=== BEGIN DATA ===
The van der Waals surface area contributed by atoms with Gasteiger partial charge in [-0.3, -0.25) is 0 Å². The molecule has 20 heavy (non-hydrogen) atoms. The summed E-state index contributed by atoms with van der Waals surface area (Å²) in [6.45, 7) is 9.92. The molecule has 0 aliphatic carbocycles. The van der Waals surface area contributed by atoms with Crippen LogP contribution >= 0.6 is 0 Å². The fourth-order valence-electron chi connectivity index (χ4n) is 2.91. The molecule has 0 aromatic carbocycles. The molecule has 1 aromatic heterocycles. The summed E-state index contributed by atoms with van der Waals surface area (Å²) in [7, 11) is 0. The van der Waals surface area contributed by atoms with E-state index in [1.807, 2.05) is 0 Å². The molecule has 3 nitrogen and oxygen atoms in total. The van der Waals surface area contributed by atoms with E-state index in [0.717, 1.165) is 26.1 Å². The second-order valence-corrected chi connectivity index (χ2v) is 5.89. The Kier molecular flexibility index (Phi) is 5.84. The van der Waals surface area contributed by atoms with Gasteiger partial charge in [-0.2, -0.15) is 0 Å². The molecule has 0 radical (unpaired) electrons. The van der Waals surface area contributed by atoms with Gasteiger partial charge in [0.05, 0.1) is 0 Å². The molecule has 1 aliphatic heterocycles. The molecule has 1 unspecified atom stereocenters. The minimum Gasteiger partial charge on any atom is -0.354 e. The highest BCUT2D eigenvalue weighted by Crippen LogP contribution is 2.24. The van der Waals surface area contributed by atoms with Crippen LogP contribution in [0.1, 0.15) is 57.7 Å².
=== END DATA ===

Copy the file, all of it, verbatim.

The van der Waals surface area contributed by atoms with Gasteiger partial charge in [-0.3, -0.25) is 0 Å². The molecule has 20 heavy (non-hydrogen) atoms. The summed E-state index contributed by atoms with van der Waals surface area (Å²) in [6.45, 7) is 9.92. The molecule has 0 aliphatic carbocycles. The van der Waals surface area contributed by atoms with Crippen LogP contribution >= 0.6 is 0 Å². The fourth-order valence-electron chi connectivity index (χ4n) is 2.91. The molecule has 0 aromatic carbocycles. The molecule has 1 aromatic heterocycles. The summed E-state index contributed by atoms with van der Waals surface area (Å²) in [7, 11) is 0. The van der Waals surface area contributed by atoms with E-state index in [1.807, 2.05) is 0 Å². The molecule has 3 nitrogen and oxygen atoms in total. The van der Waals surface area contributed by atoms with E-state index in [0.717, 1.165) is 26.1 Å². The second-order valence-corrected chi connectivity index (χ2v) is 5.89. The Kier molecular flexibility index (Phi) is 5.84. The van der Waals surface area contributed by atoms with Gasteiger partial charge in [-0.2, -0.15) is 0 Å². The molecule has 0 radical (unpaired) electrons. The van der Waals surface area contributed by atoms with Gasteiger partial charge in [0.05, 0.1) is 0 Å². The molecule has 1 aliphatic heterocycles. The molecule has 1 unspecified atom stereocenters. The minimum Gasteiger partial charge on any atom is -0.354 e. The highest BCUT2D eigenvalue weighted by Crippen LogP contribution is 2.24. The van der Waals surface area contributed by atoms with Crippen LogP contribution in [0.1, 0.15) is 57.7 Å².